Mats Zuccarello #36 of the New York Rangers celebrates a goal against the Philadelphia Flyers during their game on March 6, 2011 at Madison Square Garden in New York City, New York.
(March 5, 2011 - Source: Al Bello/Getty Images North America)

Rangers, Zuccarello have ‘good’ initial contract talks


The New York Rangers have had an offseason filled with turnover — losing Brad Richards, Brian Boyle, Anton Stralman and Benoit Pouliot while adding Dan Boyle and Tanner Glass — so it had to be comforting to hear that negotiations are going well with last year’s leading scorer, RFA winger Mats Zuccarello.

From the New York Daily News:

Zuccarello’s agent, Craig Oster, reiterated his optimism Wednesday when he told the Daily News that the Newport Sports team had a “good” meeting with Gorton at last weekend’s NHL draft in Philadelphia.

Oster said Zuccarello knows the Rangers have a cap squeeze, the Blueshirts know he’s valuable, and they simply have to find a contract that fits both of their needs.

After the dust settled from the first two days of free agency, New York emerged with around $15 million in cap space to re-sign Zuccarello and fellow RFAs John Moore, Derick Brassard and Chris Kreider. While Kreider might be the most important long-term — just 23, the budding power forward had 17 goals last year and finished 10th in Calder voting — Zuccarello is the most pressing concern for the present.

The diminutive Norwegian played a huge role for the Rangers last season and did it on a tidy one-year, $1.5 million deal. He was a consistent producer both in the regular season (59 points in 77 games) and playoffs (13 in 25), all while averaging more than 17 minutes a night. At 26, he’s got plenty of quality years ahead of him and while he and Brassard will miss Pouliot — that line was New York’s best at times last season — it shouldn’t be too overwhelming a departure.

As such, the big question lingers… how much is Zuccarello going to command? Per Norwegian news outlet VG Sporten, Zuccarello is reportedly looking at a four-year pact worth $4-$5 million annually. If accurate, that really puts a dent in New York’s available money for its remaining RFAs.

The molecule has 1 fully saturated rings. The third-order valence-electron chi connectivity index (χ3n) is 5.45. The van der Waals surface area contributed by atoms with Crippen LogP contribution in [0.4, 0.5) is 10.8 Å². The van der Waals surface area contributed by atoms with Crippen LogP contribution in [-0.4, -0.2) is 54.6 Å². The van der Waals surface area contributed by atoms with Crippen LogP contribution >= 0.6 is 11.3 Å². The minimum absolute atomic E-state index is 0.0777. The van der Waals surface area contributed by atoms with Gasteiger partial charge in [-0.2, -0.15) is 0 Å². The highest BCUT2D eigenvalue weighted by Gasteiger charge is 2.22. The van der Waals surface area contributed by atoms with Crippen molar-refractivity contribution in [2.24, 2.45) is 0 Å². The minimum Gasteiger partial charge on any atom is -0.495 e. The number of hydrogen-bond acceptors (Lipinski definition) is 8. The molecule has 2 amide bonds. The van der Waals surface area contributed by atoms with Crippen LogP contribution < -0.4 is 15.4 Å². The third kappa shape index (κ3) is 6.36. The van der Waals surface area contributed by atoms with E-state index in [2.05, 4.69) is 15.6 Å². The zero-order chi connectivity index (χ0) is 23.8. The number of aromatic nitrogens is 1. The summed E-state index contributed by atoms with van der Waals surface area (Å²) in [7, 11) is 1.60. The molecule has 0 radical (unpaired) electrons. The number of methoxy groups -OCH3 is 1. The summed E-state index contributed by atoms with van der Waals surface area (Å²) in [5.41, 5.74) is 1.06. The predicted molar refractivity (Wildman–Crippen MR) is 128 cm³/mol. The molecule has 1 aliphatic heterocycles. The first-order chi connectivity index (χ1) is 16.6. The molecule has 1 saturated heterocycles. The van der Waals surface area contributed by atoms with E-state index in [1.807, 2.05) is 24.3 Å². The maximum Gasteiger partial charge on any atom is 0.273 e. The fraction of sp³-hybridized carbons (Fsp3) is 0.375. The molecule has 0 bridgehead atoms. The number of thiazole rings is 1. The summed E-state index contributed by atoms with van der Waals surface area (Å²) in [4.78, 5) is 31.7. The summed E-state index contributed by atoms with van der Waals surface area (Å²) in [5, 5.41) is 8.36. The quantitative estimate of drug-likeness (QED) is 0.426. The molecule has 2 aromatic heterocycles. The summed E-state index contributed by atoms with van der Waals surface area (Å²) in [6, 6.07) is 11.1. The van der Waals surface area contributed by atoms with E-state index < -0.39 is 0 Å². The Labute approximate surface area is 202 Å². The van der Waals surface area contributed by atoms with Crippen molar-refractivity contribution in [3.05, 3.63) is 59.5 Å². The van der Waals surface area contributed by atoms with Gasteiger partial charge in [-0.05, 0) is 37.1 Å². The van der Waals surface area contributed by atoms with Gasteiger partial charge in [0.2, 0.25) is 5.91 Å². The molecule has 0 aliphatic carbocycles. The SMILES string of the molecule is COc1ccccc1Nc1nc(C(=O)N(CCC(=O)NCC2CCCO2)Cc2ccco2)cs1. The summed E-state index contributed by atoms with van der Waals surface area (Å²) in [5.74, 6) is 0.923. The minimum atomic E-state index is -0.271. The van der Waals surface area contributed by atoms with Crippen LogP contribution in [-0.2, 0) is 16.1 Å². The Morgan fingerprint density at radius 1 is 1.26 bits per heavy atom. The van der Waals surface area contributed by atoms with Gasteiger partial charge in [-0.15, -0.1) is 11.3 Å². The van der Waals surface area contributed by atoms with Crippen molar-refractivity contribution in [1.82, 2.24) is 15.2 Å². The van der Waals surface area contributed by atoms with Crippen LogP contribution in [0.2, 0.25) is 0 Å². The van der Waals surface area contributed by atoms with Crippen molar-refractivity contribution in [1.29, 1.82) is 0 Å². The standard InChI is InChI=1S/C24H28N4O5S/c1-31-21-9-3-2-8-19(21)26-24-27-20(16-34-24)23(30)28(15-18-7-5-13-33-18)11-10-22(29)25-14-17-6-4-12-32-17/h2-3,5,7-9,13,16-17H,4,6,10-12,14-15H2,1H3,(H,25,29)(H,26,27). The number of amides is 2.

Jason Demers tweets #FreeTorres, gets mocked

Los Angeles Kings v San Jose Sharks - Game One
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Following his stunning 41-game suspension, it looks like Raffi Torres has at least one former teammate in his corner.

We haven’t yet seen how the San Jose Sharks or the NHLPA are reacting to the league’s hammer-dropping decision to punish Torres for his Torres-like hit on Jakob Silfverberg, but Jason Demers decided to put in a good word for Torres tonight.

It was a simple message: “#FreeTorres.”

Demers, now of the Dallas Stars, was once with Torres and the Sharks. (In case this post’s main image didn’t make that clear enough already.)

Perhaps this will become “a thing” at some point.

So far, it seems like it’s instead “a thing (that people are making fun of).”

… You get the idea.

The bottom line is that there are some who either a) blindly support Torres because they’re Sharks fans or b) simply think that the punishment was excessive.

The most important statement came from the Department of Player Safety, though.

Bruins list Chara on IR, for now

Zdeno Chara

Those who feel as though the Boston Bruins may rebound – John Tortorella, maybe? – likely rest some of their optimism on the back of a healthy Zdeno Chara.

It’s possible that he’s merely limping into what may otherwise be a healthy 2015-16 season, but it’s definitely looking like a slow start thanks to a lower-body injury.

The latest sign of a bumpy beginning came on Monday, as several onlookers (including’s Joe Haggerty) pointed out that Chara was listed on injured reserve.

As Haggerty notes, that move is retroactive to Sept. 24, so his status really just opens up options for the Bruins.

Still … it’s a little unsettling, isn’t it?

The Bruins likely realize that they need to transition away from their generational behemoth, but last season provided a stark suggestion that may not be ready yet. Trading Dougie Hamilton and losing Dennis Seidenberg to injury only make them more dependent on the towering 38-year-old.

This isn’t really something to panic about, yet it might leave a few extra seats open on the Bruins’ bandwagon.